git pull would occasionally fail depending on the pulling user and the changes coming down, specifically when changes crossed 'projects' as they might during term changes (many similar changes rolled into one commit). Since the pulling user might not have access to the contents of other project directories in the repo, it was a known design problem, and something "we'd address sometime in the future."

The Interim Solution

We built and used a number of ways to control for the problem, including:

  • Setting repo folder permissions with sticky bits, umask settings, and a common group for the .git folder;
  • Performing git pull as root when changes were known to cross accounts;
  • Creating a script to re-apply permissions for the entire repo contents (after pulling as root); and
  • Generally committing/pushing/pulling changes in sequence with each user account on the production host.

At the time this was all developed, we were not at all familiar enough with the deeper workings of Git to understand there are ways to help address this situation with configuration variables and hooks, but the reality is the repos with the most frequent and numerous changes were not affected, so anyone (me) who would be making changes in the affected repos only did so 1-3 times per year. Merely knowing there was a sequence and process was "good enough." For other folks, some of this detail existed in the repos README.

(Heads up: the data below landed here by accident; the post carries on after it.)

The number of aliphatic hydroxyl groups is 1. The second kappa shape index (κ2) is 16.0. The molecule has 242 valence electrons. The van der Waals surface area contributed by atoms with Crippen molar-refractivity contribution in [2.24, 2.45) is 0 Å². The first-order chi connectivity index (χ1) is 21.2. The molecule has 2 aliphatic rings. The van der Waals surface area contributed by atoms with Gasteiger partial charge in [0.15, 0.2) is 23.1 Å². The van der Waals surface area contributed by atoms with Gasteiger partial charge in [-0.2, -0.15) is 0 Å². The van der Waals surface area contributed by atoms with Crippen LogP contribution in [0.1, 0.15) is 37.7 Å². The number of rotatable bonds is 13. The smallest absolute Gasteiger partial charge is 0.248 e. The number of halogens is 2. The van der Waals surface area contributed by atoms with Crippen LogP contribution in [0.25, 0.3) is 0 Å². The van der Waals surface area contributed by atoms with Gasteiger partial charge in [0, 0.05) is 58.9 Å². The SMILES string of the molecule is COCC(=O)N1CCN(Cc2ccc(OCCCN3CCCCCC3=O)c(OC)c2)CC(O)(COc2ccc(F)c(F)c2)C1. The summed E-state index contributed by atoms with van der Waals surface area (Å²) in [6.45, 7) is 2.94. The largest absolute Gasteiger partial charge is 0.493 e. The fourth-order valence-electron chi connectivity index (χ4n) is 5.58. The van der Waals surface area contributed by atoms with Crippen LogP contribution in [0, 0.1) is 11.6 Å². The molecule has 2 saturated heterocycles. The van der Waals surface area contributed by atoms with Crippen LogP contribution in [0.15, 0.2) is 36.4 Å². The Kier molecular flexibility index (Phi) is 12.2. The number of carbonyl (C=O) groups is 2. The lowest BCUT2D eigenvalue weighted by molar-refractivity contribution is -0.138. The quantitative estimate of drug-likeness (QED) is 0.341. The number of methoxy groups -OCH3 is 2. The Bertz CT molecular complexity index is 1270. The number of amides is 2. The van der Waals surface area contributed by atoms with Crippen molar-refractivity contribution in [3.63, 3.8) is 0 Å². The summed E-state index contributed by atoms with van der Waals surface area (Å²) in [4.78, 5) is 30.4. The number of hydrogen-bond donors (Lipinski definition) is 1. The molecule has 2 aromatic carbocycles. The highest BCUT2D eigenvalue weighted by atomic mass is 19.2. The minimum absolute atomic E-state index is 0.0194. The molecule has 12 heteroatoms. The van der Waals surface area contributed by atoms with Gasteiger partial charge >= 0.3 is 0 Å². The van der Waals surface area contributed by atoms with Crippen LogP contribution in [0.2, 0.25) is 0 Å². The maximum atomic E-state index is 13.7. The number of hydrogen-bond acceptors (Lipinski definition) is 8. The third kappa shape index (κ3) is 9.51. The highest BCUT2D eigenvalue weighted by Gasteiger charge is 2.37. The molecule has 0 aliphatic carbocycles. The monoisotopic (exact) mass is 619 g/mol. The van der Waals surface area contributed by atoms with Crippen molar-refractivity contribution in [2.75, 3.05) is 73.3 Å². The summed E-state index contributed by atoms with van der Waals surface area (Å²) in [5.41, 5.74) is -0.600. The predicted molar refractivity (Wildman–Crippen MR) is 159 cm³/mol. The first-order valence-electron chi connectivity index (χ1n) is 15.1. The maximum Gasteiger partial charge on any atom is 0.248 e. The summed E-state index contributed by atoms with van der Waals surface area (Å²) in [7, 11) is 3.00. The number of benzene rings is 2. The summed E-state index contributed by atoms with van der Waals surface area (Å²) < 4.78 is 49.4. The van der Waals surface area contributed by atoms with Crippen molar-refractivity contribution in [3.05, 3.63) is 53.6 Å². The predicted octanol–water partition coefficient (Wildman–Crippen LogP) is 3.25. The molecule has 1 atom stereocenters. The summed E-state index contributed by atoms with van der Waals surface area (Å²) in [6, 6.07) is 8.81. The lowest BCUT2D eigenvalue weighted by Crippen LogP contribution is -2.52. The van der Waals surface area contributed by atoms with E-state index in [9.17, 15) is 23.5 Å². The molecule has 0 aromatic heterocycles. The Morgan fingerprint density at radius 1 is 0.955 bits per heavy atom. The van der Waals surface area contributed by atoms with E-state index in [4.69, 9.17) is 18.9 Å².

The Change Catalyst

For several years this worked out "okay," but this spring we were required to make more substantial changes due to our database environment undergoing a major upgrade. This required some client-side (our production host) client/software changes/upgrades, password/functional account changes, and some other changes that I'll cover in part two. The takeaway, though, is that these changes touched a lot of things across and throughout the repos, and this created a whole mess of permissions and file changes. Sure, we'd created a workaround, but it was time to really "fix" the problem.

The Solution

The true solution was to extract and split up the offending repos based not solely on their function, but also by their account/access rights/permissions. Reviewing the various permissions, I discovered that it would be simplest/best to: